Data of 307 patients were analyzed. The median (IQR) time to awake was 13 (10–20) minutes and exceeded 20 minutes in 17% (95% CI 13%–21%) of the patients. In both univariate and multivariable analyses, increased age, nonsmoker status, and American Society of Anesthesiologists (ASA) class III versus II were associated with a time to awake exceeding 20 minutes. BMI, as well as the use of alcohol, drugs, dexamethasone, or antiepileptic agents, was not significantly associated with the time to awake.

CONCLUSIONS

While most patients undergoing awake craniotomy are awake within a reasonable time frame after discontinuation of propofol and remifentanil infusion, time to awake exceeded 20 minutes in 17% of the patients. Increasing age, nonsmoker status, and higher ASA classification were found to be associated with a prolonged time to awake.

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Kentaro Yamada, Hiromitsu Toyoda, Shinji Takahashi, Koji Tamai, Akinobu Suzuki, Masatoshi Hoshino, Hidetomi Terai, and Hiroaki Nakamura

OBJECTIVE

Both facet joint opening (FJO) on CT and facet joint effusion (FJE) on MRI are reportedly indicators of segmental instability in the lumbar facet joints of patients with lumbar spinal stenosis (LSS). However, no study has investigated both parameters simultaneously. Therefore, the association between these findings and which parameter is better for predicting clinical outcomes after surgical treatment remains unclear. The purpose of this study was to investigate the relationship between FJO and FJE in patients who underwent less invasive decompression procedures for LSS and to investigate the impact of these findings on clinical outcomes.

METHODS

This study included 1465 lumbar levels (L1–2 to L5–S1) in 293 patients who underwent less invasive surgery for LSS and had ≥ 5 years of follow-up. FJO was defined as joint space widening ≥ 2 mm on preoperative axial CT images. FJE was defined as fluid effusion in the facet joint on preoperative axial T2-weighted MR images. The characteristics and distributions of FJO and FJE were investigated with other preoperative radiological findings. The association between need for further surgery and FJO/FJE was analyzed according to intervertebral level.

RESULTS

FJO was observed at 402 levels (27%), and FJE was found at 306 levels (21%). The correspondence rate between FJO and FJE was 70% (kappa 0.195, p < 0.01). One hundred thirty-seven levels (9%) had both FJO and FJE. Levels with both FJO and FJE more commonly had lateral olisthesis, lateral wedging, and axial intervertebral rotation than other levels (p < 0.001). Levels with both FJO and FJE were more likely than other levels to need further surgery (OR 2.42, p = 0.027).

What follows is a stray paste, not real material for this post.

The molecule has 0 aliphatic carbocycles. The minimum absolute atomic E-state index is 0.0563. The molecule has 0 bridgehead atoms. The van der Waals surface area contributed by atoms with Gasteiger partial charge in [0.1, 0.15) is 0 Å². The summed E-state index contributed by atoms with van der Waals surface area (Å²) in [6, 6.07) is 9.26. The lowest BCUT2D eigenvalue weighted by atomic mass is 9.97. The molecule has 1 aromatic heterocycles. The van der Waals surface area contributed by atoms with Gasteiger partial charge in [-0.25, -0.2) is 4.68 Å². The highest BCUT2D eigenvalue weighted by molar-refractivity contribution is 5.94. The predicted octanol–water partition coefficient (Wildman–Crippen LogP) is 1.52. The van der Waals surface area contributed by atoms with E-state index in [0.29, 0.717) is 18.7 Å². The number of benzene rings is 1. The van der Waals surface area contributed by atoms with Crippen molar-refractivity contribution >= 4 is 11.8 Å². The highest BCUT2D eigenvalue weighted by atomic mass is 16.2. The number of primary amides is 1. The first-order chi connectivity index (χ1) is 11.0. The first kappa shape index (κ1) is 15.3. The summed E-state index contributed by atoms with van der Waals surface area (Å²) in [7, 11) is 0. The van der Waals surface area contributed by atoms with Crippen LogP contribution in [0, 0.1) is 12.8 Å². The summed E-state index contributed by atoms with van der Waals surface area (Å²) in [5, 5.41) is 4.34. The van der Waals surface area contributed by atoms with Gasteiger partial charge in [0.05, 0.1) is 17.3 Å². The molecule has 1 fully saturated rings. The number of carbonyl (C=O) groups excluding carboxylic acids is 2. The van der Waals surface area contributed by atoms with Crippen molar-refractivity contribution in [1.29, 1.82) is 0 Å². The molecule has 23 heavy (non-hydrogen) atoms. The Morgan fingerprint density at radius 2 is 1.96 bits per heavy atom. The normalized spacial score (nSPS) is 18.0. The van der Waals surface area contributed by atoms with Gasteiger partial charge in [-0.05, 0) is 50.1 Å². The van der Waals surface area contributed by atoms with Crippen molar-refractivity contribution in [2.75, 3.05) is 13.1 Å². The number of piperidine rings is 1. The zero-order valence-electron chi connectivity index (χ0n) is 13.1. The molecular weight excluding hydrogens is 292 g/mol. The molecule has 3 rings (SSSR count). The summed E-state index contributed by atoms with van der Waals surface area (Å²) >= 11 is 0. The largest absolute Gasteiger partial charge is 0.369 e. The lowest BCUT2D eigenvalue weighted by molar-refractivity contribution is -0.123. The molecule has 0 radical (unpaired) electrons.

CONCLUSIONS

The correspondence rate between FJO and FJE was not high. However, multivariate analysis showed that levels with both FJO and FJE had a higher risk of requiring further surgery than those with other radiological findings, such as lateral olisthesis, lateral wedging, and axial intervertebral rotation. Patients with levels with both FJO and FJE need careful long-term follow-up after undergoing a less invasive decompression procedure.

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Nizar Moayeri and Y. Raja Rampersaud

OBJECTIVE

Minimally invasive decompression (MID) is an effective procedure for lumbar spinal stenosis (LSS). Long-term follow-up data on reoperation rates are lacking. The objective of this retrospective cohort study was to evaluate reoperation rates in patients with LSS who underwent MID, stratified for degenerative lumbar spondylolisthesis (DLS), with a follow-up between 5 and 15 years.

METHODS

All consecutive patients with LSS who underwent MID between 2002 and 2011 were included. All patients had neurogenic claudication from central and/or lateral recess stenosis, without or with up to 25% of slippage (grade I spondylolisthesis), and no obvious dynamic instability on imaging (increase in spondylolisthesis by ≥ 5 mm demonstrated on supine-to-standing or flexion-extension imaging). Reoperation rates defined as any operation on the same or adjacent level were assessed. Revision decompression alone was considered if the aforementioned clinical and radiographic criteria were met; otherwise, patients underwent a minimally invasive posterior fusion.

RESULTS

A total of 246 patients (mean age 66 years) were included. Preoperative spondylolisthesis was present in 56.9%. The mean follow-up period was 8.2 years (range 5.0−14.9 years). The reoperation rates in patients with and without spondylolisthesis were 15.7% and 15.1%, respectively; fusion was required in 7.1% and 7.5%, with no significant difference (redecompression only, p = 0.954; fusion, p = 0.546). For decompression only, the mean times to reoperation were 3.9 years (95% CI 1.8−6.0 years) for patients with DLS and 2.8 years (95% CI 1.3−4.2 years) for patients without DLS; for fusion, the mean times to reoperation were 3.1 years (95% CI 1.0−5.3 years) and 3.1 years (95% CI 1.1−5.1 years), respectively.